Diseases such as tuberculosis, anthrax, and shigellosis eventually could be treated with an entirely new and more-effective kind of antibiotic;
© Penn State University/Keiler Lab
Diseases such as tuberculosis, anthrax, and shigellosis -- a severe food-borne illness -- eventually could be treated with an entirely new and more-effective kind of antibiotic.
A team of researchers led by Kenneth Keiler, an associate professor of biochemistry and molecular biology at Penn State University, describes 46 previously untested molecules that target and disrupt an important step in the process of protein synthesis in bacteria, thereby rendering bacteria incapable of replicating.
This step, known as trans-translation, is a "quality control" mechanism that is found in all species of bacteria and that other life forms, such as plants and animals, do not seem to use. "If you imagine the bacterial protein-synthesis pathway as a factory assembly line, trans-translation is responsible for keeping the assembly line moving. Faulty messenger RNA (mRNA) - which is RNA that conveys genetic information from DNA to proteins - can block the synthesis machinery. Trans-translation removes these blocks from the assembly line, thereby keeping the system running smoothly," Keiler explained. "Were it not for trans-translation, all the subsequent steps in the factory assembly line would get held up and the organism would not be able to function properly -- synthesizing the proteins that it needs for survival."
To discover which small molecules might be capable of disrupting trans-translation, the team began with a process called high-throughput screening - a method of trying out many thousands of small molecules in multiwell Petri dishes with the hope of discovering one or more that might be effective at combating certain pathogens. "Our team tested about 663,000 different molecules," Keiler said. "Specifically, we tested the molecules against a strain of E. coli and monitored how they were affecting the organism's trans-translation process." At the end of this phase of testing, Keiler and his team had found 46 different molecules that appeared to be effective in the disruption of trans-translation.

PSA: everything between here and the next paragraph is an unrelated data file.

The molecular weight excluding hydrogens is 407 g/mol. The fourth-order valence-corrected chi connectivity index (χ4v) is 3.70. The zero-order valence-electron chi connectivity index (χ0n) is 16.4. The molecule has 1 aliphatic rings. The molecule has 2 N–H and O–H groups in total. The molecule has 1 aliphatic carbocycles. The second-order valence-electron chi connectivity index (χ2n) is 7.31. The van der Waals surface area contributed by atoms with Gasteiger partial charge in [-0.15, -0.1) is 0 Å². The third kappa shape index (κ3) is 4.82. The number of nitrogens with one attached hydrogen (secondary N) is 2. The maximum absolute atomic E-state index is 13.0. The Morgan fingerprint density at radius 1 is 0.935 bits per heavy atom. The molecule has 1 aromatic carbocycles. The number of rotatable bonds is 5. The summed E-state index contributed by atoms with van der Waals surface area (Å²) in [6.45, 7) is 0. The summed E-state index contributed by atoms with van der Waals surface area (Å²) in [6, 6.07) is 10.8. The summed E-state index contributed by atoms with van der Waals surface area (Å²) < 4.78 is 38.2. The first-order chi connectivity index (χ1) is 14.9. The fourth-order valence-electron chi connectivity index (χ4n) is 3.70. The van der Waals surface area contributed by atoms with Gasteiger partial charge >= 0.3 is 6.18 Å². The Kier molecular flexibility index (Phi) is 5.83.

The next step was to test these molecules' efficacy at disturbing trans-translation in other bacteria that are known to cause illness, namely Shigella - a genus of bacteria that causes food poisoning - and Bacillus anthracis - the organism that causes anthrax, which sometimes can be lethal in humans and other animals. "Of the 46 molecules that were shown to affect trans-translation, one called KKL-35 jumped out as the most promising," Keiler said. "We found that it inhibits the growth of very distantly related bacteria, and this suggests that it may have antibiotic activity against a very broad spectrum of species. As for Shigella and Bacillus anthracis, we were able to show that, in the presence of KKL-35, the cells died specifically because the molecule halted the trans-translation process."
Keiler added that one of the most exciting features of an antibiotic designed from KKL-35 concerns the unlikeliness of drug resistance in mutant strains of bacteria. "In our laboratory experiments, we found no mutant strains that were resistant to KKL-35," Keiler said. "One possible explanation for the lack of resistant mutants in lab experiments is that changes in trans-translation molecules that disrupt drug binding also eliminate trans-translation activity. Resistant mutants probably would evolve eventually, but at least it looks like it will be very difficult. That means resistant mutants might be slow to arise and spread."
MEDICA.de; Source: Penn State University